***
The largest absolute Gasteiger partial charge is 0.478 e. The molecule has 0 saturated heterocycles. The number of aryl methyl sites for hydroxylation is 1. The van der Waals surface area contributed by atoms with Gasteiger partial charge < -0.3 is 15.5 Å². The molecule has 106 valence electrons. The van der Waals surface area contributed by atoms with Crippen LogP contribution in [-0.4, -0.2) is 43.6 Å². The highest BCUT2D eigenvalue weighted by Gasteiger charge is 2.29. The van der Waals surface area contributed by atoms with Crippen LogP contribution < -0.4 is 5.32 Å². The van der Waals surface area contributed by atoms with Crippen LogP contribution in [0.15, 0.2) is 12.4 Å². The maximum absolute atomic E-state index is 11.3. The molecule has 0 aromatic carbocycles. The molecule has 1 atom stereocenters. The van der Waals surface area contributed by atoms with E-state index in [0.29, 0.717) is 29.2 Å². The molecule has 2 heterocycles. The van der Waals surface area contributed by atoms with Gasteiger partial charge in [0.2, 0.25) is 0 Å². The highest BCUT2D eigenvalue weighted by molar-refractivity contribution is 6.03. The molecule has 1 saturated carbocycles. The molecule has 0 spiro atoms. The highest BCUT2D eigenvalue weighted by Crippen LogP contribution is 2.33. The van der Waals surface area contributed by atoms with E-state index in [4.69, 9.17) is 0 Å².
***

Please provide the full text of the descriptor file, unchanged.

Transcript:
The largest absolute Gasteiger partial charge is 0.478 e. The molecule has 0 saturated heterocycles. The number of aryl methyl sites for hydroxylation is 1. The van der Waals surface area contributed by atoms with Gasteiger partial charge < -0.3 is 15.5 Å². The molecule has 106 valence electrons. The van der Waals surface area contributed by atoms with Crippen LogP contribution in [-0.4, -0.2) is 43.6 Å². The highest BCUT2D eigenvalue weighted by Gasteiger charge is 2.29. The van der Waals surface area contributed by atoms with Crippen LogP contribution < -0.4 is 5.32 Å². The van der Waals surface area contributed by atoms with Crippen LogP contribution in [0.15, 0.2) is 12.4 Å². The maximum absolute atomic E-state index is 11.3. The molecule has 0 aromatic carbocycles. The molecule has 1 atom stereocenters. The van der Waals surface area contributed by atoms with E-state index in [0.29, 0.717) is 29.2 Å². The molecule has 2 heterocycles. The van der Waals surface area contributed by atoms with Gasteiger partial charge in [0.2, 0.25) is 0 Å². The highest BCUT2D eigenvalue weighted by molar-refractivity contribution is 6.03. The molecule has 1 saturated carbocycles. The molecule has 0 spiro atoms. The highest BCUT2D eigenvalue weighted by Crippen LogP contribution is 2.33. The van der Waals surface area contributed by atoms with E-state index in [4.69, 9.17) is 0 Å².